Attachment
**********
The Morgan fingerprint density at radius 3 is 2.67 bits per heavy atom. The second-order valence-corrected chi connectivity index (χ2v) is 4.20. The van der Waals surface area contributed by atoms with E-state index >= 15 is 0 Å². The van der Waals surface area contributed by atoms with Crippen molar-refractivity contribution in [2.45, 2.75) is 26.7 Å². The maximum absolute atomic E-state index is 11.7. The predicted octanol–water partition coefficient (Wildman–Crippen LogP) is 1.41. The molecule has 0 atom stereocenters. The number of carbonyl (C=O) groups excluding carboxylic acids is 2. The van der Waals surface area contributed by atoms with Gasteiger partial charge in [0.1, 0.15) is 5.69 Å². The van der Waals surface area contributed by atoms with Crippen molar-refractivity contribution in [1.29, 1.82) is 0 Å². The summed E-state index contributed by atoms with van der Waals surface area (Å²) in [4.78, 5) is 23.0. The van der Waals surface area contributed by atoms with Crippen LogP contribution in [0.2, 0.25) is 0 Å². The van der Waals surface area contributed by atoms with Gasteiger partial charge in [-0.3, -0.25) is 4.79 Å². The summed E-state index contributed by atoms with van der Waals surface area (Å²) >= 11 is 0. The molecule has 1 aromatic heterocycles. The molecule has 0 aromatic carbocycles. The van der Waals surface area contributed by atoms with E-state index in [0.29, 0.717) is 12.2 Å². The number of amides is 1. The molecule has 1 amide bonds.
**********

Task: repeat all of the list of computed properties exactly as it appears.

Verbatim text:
The Morgan fingerprint density at radius 3 is 2.67 bits per heavy atom. The second-order valence-corrected chi connectivity index (χ2v) is 4.20. The van der Waals surface area contributed by atoms with E-state index >= 15 is 0 Å². The van der Waals surface area contributed by atoms with Crippen molar-refractivity contribution in [2.45, 2.75) is 26.7 Å². The maximum absolute atomic E-state index is 11.7. The predicted octanol–water partition coefficient (Wildman–Crippen LogP) is 1.41. The molecule has 0 atom stereocenters. The number of carbonyl (C=O) groups excluding carboxylic acids is 2. The van der Waals surface area contributed by atoms with Gasteiger partial charge in [0.1, 0.15) is 5.69 Å². The van der Waals surface area contributed by atoms with Crippen molar-refractivity contribution in [1.29, 1.82) is 0 Å². The summed E-state index contributed by atoms with van der Waals surface area (Å²) in [4.78, 5) is 23.0. The van der Waals surface area contributed by atoms with Crippen LogP contribution in [0.2, 0.25) is 0 Å². The van der Waals surface area contributed by atoms with Gasteiger partial charge in [-0.3, -0.25) is 4.79 Å². The summed E-state index contributed by atoms with van der Waals surface area (Å²) >= 11 is 0. The molecule has 1 aromatic heterocycles. The molecule has 0 aromatic carbocycles. The van der Waals surface area contributed by atoms with E-state index in [0.29, 0.717) is 12.2 Å². The number of amides is 1. The molecule has 1 amide bonds.